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Doug Pellerin managed to capture this photo showing Parent-reared whooping crane #38-17 (left) along with two adult whoopers near Horicon Marsh in Dodge County, WI last week. In the middle is female #71-16 and on the right is male 63-15.

Three whooping cranes among Sandhill cranes. Photo: Doug Pellerin

Since this photo was taken, 63-15 and 38-17 are still at Horicon but 71-16 has begun migration and currently in Jasper County, Indiana – BUT WAIT! It’s gets even more interesting!

I pulled up the GSM hit for 71-16 just now and realized the field she is in looked familiar. Now how many times does that happen to you? You’re boppin along, traveling on Google Earth and you come across a random field in Indiana and say to yourself “Self, that field looks familiar”! Never, right?

That’s why I figured I needed to find out WHY it looked familiar. I checked back through the PTT hits, which arrive faithfully at 7am each day and low and behold, another other Parent-reared crane I had been monitoring in southern Dodge County, WI, number 24-17 was in the SAME FIELD as 71-16!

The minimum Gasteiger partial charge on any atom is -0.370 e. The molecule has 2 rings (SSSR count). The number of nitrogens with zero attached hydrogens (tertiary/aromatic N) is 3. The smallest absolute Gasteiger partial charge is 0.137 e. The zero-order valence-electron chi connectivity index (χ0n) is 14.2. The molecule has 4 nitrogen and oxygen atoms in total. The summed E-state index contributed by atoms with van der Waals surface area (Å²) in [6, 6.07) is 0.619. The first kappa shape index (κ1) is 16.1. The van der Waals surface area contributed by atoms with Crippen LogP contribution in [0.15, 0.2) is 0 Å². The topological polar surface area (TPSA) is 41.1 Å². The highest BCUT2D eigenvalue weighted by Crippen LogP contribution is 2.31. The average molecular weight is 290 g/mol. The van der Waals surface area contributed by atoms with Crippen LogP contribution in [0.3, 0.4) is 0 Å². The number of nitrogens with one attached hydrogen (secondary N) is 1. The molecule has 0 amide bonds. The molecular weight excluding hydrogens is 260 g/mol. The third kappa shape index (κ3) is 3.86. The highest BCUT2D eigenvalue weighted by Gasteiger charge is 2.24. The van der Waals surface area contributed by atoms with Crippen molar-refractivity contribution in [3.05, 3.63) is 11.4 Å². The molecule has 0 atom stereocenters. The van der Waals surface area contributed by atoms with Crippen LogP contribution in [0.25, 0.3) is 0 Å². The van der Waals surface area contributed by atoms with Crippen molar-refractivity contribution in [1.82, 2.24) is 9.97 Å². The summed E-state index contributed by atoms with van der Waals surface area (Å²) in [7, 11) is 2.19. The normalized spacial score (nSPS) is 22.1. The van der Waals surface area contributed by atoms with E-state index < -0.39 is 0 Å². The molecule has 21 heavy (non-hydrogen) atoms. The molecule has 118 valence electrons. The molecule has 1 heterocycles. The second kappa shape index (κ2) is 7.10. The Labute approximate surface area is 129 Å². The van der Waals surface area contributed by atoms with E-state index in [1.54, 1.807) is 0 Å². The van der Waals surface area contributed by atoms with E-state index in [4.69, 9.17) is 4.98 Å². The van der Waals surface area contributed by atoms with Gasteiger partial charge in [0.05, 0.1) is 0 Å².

The red and yellow dots are from the GSM device worn by 71-16. The blue dots are from 24-17’s PTT device.

How on earth do these birds manage to find each other like that?


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  1. PattiLat November 23, 2017 9:15 am

    Heather, thanks very much for this current update and putting it into the FJ for us to follow the progress of the OM project.. It’s amazing, “How do they find each other?” We all really appreciate you.

  2. Karen Willes November 22, 2017 9:05 pm

    This post brings back great memories for me. While 11-09 & 15-09 were at Cow Pond, they had some interesting pals twice. One year a pair of Sandhill Cranes spent nearly 3 weeks with them. They would leave at different times in the morning and return, sometimes together, or within minutes of each other in the evening. Even more interesting is when two Snow Geese took up with the Whoopers. The Whooping Cranes would fly south in the morning and the Snow Geese flew west with the rest of the Canada Geese. Much to my surprise is when the Whooping Cranes and the Snow Geese arrive back at Cow Pond that evening together!

  3. Sidney Burr November 22, 2017 4:00 pm

    Boy, the whoopers really stand out among all those sandhills. Bet they are jealous of the whoopers’ beauty!

  4. Maggie Turk November 22, 2017 2:38 pm

    You never cease to amaze me Heather with all the knowledge you have about the Whoopers– where they are and who they are!!! You certainly are doing a job that you enjoy and keep us informed so completely . Thanks, as that all helps to be added to my”Thanksgiving” list. Have a great one.

    • Heather Ray November 22, 2017 2:46 pm

      Aww thanks so much Maggie! <3